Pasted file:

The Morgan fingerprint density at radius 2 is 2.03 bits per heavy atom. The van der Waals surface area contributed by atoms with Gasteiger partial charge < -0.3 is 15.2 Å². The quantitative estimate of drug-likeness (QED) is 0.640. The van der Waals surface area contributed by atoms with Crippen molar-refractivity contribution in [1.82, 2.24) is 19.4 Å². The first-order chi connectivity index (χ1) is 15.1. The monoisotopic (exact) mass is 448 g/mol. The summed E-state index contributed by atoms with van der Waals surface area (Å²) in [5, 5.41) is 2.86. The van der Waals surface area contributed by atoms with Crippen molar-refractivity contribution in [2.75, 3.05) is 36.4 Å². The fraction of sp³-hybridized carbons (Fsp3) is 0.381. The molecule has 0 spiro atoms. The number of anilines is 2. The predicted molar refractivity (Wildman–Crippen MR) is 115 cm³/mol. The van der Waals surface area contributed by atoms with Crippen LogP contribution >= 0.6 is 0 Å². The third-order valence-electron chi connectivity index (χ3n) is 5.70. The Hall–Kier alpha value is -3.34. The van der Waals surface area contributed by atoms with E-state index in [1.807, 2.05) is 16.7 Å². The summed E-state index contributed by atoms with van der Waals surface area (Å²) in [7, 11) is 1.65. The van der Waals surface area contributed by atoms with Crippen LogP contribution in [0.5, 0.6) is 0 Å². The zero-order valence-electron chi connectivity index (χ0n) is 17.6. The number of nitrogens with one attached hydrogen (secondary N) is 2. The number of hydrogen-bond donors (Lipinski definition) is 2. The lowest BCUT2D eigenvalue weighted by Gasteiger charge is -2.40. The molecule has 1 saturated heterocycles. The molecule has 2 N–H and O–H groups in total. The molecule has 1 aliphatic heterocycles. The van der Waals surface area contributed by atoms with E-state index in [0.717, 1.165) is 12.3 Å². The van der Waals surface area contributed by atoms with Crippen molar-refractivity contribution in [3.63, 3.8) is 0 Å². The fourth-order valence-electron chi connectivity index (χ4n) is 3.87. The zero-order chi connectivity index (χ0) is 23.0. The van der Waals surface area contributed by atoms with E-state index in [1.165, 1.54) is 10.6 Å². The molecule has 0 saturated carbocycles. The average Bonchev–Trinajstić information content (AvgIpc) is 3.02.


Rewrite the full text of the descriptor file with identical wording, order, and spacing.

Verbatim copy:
The Morgan fingerprint density at radius 2 is 2.03 bits per heavy atom. The van der Waals surface area contributed by atoms with Gasteiger partial charge < -0.3 is 15.2 Å². The quantitative estimate of drug-likeness (QED) is 0.640. The van der Waals surface area contributed by atoms with Crippen molar-refractivity contribution in [1.82, 2.24) is 19.4 Å². The first-order chi connectivity index (χ1) is 15.1. The monoisotopic (exact) mass is 448 g/mol. The summed E-state index contributed by atoms with van der Waals surface area (Å²) in [5, 5.41) is 2.86. The van der Waals surface area contributed by atoms with Crippen molar-refractivity contribution in [2.75, 3.05) is 36.4 Å². The fraction of sp³-hybridized carbons (Fsp3) is 0.381. The molecule has 0 spiro atoms. The number of anilines is 2. The predicted molar refractivity (Wildman–Crippen MR) is 115 cm³/mol. The van der Waals surface area contributed by atoms with Crippen LogP contribution >= 0.6 is 0 Å². The third-order valence-electron chi connectivity index (χ3n) is 5.70. The Hall–Kier alpha value is -3.34. The van der Waals surface area contributed by atoms with E-state index in [1.807, 2.05) is 16.7 Å². The summed E-state index contributed by atoms with van der Waals surface area (Å²) in [7, 11) is 1.65. The van der Waals surface area contributed by atoms with Crippen LogP contribution in [0.5, 0.6) is 0 Å². The zero-order valence-electron chi connectivity index (χ0n) is 17.6. The number of nitrogens with one attached hydrogen (secondary N) is 2. The number of hydrogen-bond donors (Lipinski definition) is 2. The lowest BCUT2D eigenvalue weighted by Gasteiger charge is -2.40. The molecule has 1 saturated heterocycles. The molecule has 2 N–H and O–H groups in total. The molecule has 1 aliphatic heterocycles. The van der Waals surface area contributed by atoms with E-state index in [0.717, 1.165) is 12.3 Å². The van der Waals surface area contributed by atoms with Crippen molar-refractivity contribution in [3.63, 3.8) is 0 Å². The fourth-order valence-electron chi connectivity index (χ4n) is 3.87. The zero-order chi connectivity index (χ0) is 23.0. The van der Waals surface area contributed by atoms with E-state index in [1.165, 1.54) is 10.6 Å². The molecule has 0 saturated carbocycles. The average Bonchev–Trinajstić information content (AvgIpc) is 3.02.